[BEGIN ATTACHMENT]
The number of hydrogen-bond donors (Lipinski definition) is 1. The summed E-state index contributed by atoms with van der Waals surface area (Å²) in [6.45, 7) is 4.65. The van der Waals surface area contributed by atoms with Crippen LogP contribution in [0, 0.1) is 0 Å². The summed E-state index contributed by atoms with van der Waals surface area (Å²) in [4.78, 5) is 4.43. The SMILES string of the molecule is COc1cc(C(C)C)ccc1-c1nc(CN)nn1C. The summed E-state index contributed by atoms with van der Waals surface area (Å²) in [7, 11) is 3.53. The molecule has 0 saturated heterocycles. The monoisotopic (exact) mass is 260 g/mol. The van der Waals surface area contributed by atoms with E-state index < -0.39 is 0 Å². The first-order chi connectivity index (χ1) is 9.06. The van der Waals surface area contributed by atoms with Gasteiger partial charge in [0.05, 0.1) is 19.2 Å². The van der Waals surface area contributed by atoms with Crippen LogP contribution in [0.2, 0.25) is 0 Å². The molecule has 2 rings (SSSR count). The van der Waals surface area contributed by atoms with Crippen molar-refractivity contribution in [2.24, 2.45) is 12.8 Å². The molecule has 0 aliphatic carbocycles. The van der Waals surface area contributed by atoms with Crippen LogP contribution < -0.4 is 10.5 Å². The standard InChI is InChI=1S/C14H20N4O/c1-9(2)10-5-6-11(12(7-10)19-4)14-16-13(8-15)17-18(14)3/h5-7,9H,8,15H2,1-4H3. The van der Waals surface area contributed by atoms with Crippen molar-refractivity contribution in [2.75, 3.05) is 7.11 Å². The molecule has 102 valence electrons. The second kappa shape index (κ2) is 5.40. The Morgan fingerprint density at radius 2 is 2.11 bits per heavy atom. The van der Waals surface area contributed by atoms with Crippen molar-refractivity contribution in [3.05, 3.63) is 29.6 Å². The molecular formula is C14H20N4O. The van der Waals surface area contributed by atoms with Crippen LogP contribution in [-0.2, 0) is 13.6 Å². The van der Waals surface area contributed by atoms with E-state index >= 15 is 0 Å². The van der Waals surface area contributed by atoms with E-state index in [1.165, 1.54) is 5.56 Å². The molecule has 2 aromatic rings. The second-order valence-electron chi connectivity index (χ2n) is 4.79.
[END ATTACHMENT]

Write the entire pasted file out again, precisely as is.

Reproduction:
The number of hydrogen-bond donors (Lipinski definition) is 1. The summed E-state index contributed by atoms with van der Waals surface area (Å²) in [6.45, 7) is 4.65. The van der Waals surface area contributed by atoms with Crippen LogP contribution in [0, 0.1) is 0 Å². The summed E-state index contributed by atoms with van der Waals surface area (Å²) in [4.78, 5) is 4.43. The SMILES string of the molecule is COc1cc(C(C)C)ccc1-c1nc(CN)nn1C. The summed E-state index contributed by atoms with van der Waals surface area (Å²) in [7, 11) is 3.53. The molecule has 0 saturated heterocycles. The monoisotopic (exact) mass is 260 g/mol. The van der Waals surface area contributed by atoms with E-state index < -0.39 is 0 Å². The first-order chi connectivity index (χ1) is 9.06. The van der Waals surface area contributed by atoms with Gasteiger partial charge in [0.05, 0.1) is 19.2 Å². The van der Waals surface area contributed by atoms with Crippen LogP contribution in [0.2, 0.25) is 0 Å². The molecule has 2 rings (SSSR count). The van der Waals surface area contributed by atoms with Crippen molar-refractivity contribution in [2.24, 2.45) is 12.8 Å². The molecule has 0 aliphatic carbocycles. The van der Waals surface area contributed by atoms with Crippen LogP contribution < -0.4 is 10.5 Å². The standard InChI is InChI=1S/C14H20N4O/c1-9(2)10-5-6-11(12(7-10)19-4)14-16-13(8-15)17-18(14)3/h5-7,9H,8,15H2,1-4H3. The van der Waals surface area contributed by atoms with Crippen molar-refractivity contribution in [2.75, 3.05) is 7.11 Å². The molecule has 102 valence electrons. The second kappa shape index (κ2) is 5.40. The Morgan fingerprint density at radius 2 is 2.11 bits per heavy atom. The van der Waals surface area contributed by atoms with Crippen molar-refractivity contribution in [3.05, 3.63) is 29.6 Å². The molecular formula is C14H20N4O. The van der Waals surface area contributed by atoms with Crippen LogP contribution in [-0.2, 0) is 13.6 Å². The van der Waals surface area contributed by atoms with E-state index >= 15 is 0 Å². The van der Waals surface area contributed by atoms with E-state index in [1.165, 1.54) is 5.56 Å². The molecule has 2 aromatic rings. The second-order valence-electron chi connectivity index (χ2n) is 4.79.